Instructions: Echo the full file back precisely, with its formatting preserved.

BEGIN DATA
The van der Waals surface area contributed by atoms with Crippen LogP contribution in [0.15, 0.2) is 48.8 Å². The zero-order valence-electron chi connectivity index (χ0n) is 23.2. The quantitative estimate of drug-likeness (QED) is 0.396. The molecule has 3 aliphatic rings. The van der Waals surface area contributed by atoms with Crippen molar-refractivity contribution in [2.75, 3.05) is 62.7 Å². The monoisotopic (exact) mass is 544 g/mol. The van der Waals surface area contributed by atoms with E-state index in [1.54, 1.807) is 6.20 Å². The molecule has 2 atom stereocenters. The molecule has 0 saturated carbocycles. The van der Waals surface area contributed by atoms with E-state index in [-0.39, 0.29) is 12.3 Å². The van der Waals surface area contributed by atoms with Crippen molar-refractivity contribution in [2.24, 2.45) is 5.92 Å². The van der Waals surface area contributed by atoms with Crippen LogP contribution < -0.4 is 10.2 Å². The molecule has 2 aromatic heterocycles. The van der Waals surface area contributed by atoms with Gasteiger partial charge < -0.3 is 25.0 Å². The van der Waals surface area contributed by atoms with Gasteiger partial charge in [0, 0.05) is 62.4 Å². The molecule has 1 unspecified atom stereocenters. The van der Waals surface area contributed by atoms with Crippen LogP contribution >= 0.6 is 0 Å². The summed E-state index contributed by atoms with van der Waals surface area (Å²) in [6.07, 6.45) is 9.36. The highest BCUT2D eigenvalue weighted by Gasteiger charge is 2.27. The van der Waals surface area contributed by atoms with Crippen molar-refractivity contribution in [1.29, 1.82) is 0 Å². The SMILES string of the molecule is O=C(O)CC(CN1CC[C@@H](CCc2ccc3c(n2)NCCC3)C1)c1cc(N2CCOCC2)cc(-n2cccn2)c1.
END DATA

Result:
The van der Waals surface area contributed by atoms with Crippen LogP contribution in [0.15, 0.2) is 48.8 Å². The zero-order valence-electron chi connectivity index (χ0n) is 23.2. The quantitative estimate of drug-likeness (QED) is 0.396. The molecule has 3 aliphatic rings. The van der Waals surface area contributed by atoms with Crippen molar-refractivity contribution in [2.75, 3.05) is 62.7 Å². The monoisotopic (exact) mass is 544 g/mol. The van der Waals surface area contributed by atoms with E-state index in [1.54, 1.807) is 6.20 Å². The molecule has 2 atom stereocenters. The molecule has 0 saturated carbocycles. The van der Waals surface area contributed by atoms with E-state index in [-0.39, 0.29) is 12.3 Å². The van der Waals surface area contributed by atoms with Crippen molar-refractivity contribution in [2.24, 2.45) is 5.92 Å². The van der Waals surface area contributed by atoms with Crippen LogP contribution < -0.4 is 10.2 Å². The molecule has 2 aromatic heterocycles. The van der Waals surface area contributed by atoms with Gasteiger partial charge < -0.3 is 25.0 Å². The van der Waals surface area contributed by atoms with Gasteiger partial charge in [0, 0.05) is 62.4 Å². The molecule has 1 unspecified atom stereocenters. The van der Waals surface area contributed by atoms with Crippen LogP contribution >= 0.6 is 0 Å². The summed E-state index contributed by atoms with van der Waals surface area (Å²) in [6.07, 6.45) is 9.36. The highest BCUT2D eigenvalue weighted by Gasteiger charge is 2.27. The van der Waals surface area contributed by atoms with Crippen molar-refractivity contribution in [1.29, 1.82) is 0 Å². The SMILES string of the molecule is O=C(O)CC(CN1CC[C@@H](CCc2ccc3c(n2)NCCC3)C1)c1cc(N2CCOCC2)cc(-n2cccn2)c1.